PD Editorial: Another year of inaction on state’s housing crisis
Wait till next year.
That’s the message a Southern California legislator delivered to anyone hoping Sacramento could do something substantial in 2019 to ease the state’s housing crunch.
State Sen. Anthony Portantino, a Democrat from La Cañada Flintridge, an upscale suburb of Los Angeles, chairs the powerful Appropriations Committee. At the start of a hearing Thursday, the deadline to move legislation to the Senate floor, Portantino announced that SB 50, this year’s best known and boldest housing bill, wasn’t going anywhere. No hearing, no vote, no explanation.
In fairness, Portantino is pushing his own plan. As described by Los Angeles Times columnist Kerry Cavanaugh: Portantino wants to create a “California Housing Crisis Awareness” license plate, with the money going into an existing fund to help moderate-income homebuyers. Wow.
Portantino’s bill didn’t go anywhere either. Surprised?
The high cost and short supply of housing in California is no secret. Pete Golis reprises a few lowlights in his Sunday column: rents beyond the reach of six-figure incomes in 72% of Bay Area Zip codes, with a median one-bedroom in San Francisco going for $42,000 a year. The landscape isn’t any better for would-be homebuyers.
Last year, California added just 77,000 housing units, according to the state Department of Finance. That’s fewer than 2017, which was fewer than 2016.
By 2025, the state is projecting a shortage of 1.5 million affordable housing units — the houses and apartments needed for teachers, mechanics and other working-class residents — state Sen. Mike McGuire told the Editorial Board. “There is no silver bullet,” he said.
But McGuire, D-Healdsburg, has been working with state Sen. Scott Weiner, D-San Francisco, the sponsor of SB 50.
Their goal is to promote multi-family housing development by private-sector builders near SMART and other rail lines, bus routes and major employment centers. Some aspects of their strategy, such as allowing more units in residential buildings near rail lines, already have been enacted in Santa Rosa.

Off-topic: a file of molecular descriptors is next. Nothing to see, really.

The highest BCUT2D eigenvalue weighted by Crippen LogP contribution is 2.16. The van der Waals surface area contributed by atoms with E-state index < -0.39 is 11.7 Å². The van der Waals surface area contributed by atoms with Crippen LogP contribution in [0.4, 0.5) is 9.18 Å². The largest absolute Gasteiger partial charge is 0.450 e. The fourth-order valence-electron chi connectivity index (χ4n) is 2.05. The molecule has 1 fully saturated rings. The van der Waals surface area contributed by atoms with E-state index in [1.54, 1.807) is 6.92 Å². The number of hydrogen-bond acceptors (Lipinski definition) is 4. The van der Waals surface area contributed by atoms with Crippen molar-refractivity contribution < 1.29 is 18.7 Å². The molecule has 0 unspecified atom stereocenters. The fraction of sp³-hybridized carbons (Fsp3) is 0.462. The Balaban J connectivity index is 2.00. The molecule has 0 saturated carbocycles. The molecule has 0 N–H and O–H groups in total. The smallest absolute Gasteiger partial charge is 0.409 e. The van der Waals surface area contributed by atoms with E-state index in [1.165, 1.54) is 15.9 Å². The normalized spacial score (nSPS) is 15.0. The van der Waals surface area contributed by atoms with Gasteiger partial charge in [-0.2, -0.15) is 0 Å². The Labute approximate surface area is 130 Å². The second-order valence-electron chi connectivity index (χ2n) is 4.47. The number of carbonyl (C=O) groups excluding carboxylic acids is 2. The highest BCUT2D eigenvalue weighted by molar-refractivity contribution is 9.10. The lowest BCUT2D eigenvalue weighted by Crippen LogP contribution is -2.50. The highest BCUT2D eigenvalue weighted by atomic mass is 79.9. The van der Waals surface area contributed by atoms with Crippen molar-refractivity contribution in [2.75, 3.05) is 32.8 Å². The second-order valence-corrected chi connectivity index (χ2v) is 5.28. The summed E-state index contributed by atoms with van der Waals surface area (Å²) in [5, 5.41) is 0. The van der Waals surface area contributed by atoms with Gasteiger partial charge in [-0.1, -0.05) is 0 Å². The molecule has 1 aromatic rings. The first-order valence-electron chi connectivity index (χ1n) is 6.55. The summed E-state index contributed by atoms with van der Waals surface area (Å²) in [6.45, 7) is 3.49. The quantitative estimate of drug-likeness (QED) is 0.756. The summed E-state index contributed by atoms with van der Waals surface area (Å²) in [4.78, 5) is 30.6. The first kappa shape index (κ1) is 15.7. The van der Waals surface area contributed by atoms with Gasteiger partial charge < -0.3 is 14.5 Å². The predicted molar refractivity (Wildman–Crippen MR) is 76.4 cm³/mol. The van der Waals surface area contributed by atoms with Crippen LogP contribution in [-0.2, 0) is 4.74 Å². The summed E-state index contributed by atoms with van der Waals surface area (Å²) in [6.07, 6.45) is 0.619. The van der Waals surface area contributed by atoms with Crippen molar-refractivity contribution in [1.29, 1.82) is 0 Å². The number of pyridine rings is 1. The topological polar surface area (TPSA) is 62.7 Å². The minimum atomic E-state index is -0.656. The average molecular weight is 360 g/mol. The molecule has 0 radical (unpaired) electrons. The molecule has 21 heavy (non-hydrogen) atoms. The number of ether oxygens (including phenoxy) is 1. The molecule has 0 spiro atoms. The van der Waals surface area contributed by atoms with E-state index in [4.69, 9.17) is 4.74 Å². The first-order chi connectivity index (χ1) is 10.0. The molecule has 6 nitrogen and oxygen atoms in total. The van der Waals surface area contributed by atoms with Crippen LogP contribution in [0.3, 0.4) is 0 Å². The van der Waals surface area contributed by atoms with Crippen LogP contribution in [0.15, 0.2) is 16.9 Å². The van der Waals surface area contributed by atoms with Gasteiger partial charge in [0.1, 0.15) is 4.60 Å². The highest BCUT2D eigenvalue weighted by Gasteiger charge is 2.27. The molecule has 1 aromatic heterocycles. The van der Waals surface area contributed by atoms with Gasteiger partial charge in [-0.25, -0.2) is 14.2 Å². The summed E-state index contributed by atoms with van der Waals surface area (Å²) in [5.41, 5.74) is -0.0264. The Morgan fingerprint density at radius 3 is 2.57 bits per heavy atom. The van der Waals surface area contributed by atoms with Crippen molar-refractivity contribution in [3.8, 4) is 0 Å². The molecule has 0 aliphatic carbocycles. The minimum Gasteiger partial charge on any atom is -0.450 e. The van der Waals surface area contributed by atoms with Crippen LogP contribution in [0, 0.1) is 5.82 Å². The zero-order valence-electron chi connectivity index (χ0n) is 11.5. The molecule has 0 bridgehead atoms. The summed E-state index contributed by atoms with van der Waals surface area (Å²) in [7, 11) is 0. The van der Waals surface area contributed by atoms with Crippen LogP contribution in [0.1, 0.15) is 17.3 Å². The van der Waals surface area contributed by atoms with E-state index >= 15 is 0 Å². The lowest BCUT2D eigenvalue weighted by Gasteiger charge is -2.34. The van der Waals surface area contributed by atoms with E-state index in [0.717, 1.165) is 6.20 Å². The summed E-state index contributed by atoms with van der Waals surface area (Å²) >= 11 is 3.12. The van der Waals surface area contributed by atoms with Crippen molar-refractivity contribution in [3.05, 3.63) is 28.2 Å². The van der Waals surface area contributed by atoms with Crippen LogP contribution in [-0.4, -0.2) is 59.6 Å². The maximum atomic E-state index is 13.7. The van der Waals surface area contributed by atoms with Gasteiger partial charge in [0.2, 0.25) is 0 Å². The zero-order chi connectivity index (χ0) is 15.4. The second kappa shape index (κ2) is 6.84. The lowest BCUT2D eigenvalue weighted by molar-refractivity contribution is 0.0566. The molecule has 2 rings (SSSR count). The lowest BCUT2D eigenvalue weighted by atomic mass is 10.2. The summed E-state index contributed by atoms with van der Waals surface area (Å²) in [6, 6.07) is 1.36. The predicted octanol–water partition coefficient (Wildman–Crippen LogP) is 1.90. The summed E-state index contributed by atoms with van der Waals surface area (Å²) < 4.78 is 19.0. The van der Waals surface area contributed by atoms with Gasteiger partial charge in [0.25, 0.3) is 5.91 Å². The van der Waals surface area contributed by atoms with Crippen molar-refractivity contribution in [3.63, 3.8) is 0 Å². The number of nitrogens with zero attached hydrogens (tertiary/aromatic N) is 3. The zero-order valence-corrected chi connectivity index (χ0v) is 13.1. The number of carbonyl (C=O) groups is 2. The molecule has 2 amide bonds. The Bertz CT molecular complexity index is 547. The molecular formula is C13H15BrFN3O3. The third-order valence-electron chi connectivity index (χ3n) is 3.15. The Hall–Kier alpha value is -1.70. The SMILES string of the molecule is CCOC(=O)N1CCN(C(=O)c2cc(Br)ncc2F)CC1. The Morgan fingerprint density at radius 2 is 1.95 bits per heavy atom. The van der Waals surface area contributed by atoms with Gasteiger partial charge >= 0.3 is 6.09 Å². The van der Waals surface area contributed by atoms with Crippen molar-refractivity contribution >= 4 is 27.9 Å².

SB 50 also seeks to ensure that affordable units actually get built when they are required to secure approval for a market-rate development. The bill also would allow fourplexes in residential neighborhoods.
Even if it hadn’t been held in committee, SB 50 had some big hurdles in its path, including opposition from cities and counties that don’t want to cede control over development.
McGuire, who chairs the local government committee, persuaded Weiner to exempt counties with fewer than 600,000 residents and cities with fewer than 50,000 residents to alleviate concerns about mid-rise and high-rise development in smaller cities. In the North Bay, that means the new rules would apply only to Santa Rosa, Petaluma, Novato and San Rafael.
“No community should see radical change,” McGuire said. “Every community should see some change.”
McGuire and Weiner say they will push for SB 50 next year.
In the interim, they should consider separating the proposal into two bills: one facilitating development in busy transit corridors, the other addressing construction of fourplexes, or conversion of existing houses, in single-family neighborhoods — a major change in California building patterns, and the source of much resistance to SB 50. The issues are different, and, if they are considered separately, opposition to one may not block progress for the other.
Still, another year appears to be lost at a time when California can’t afford to keep waiting for a housing fix.
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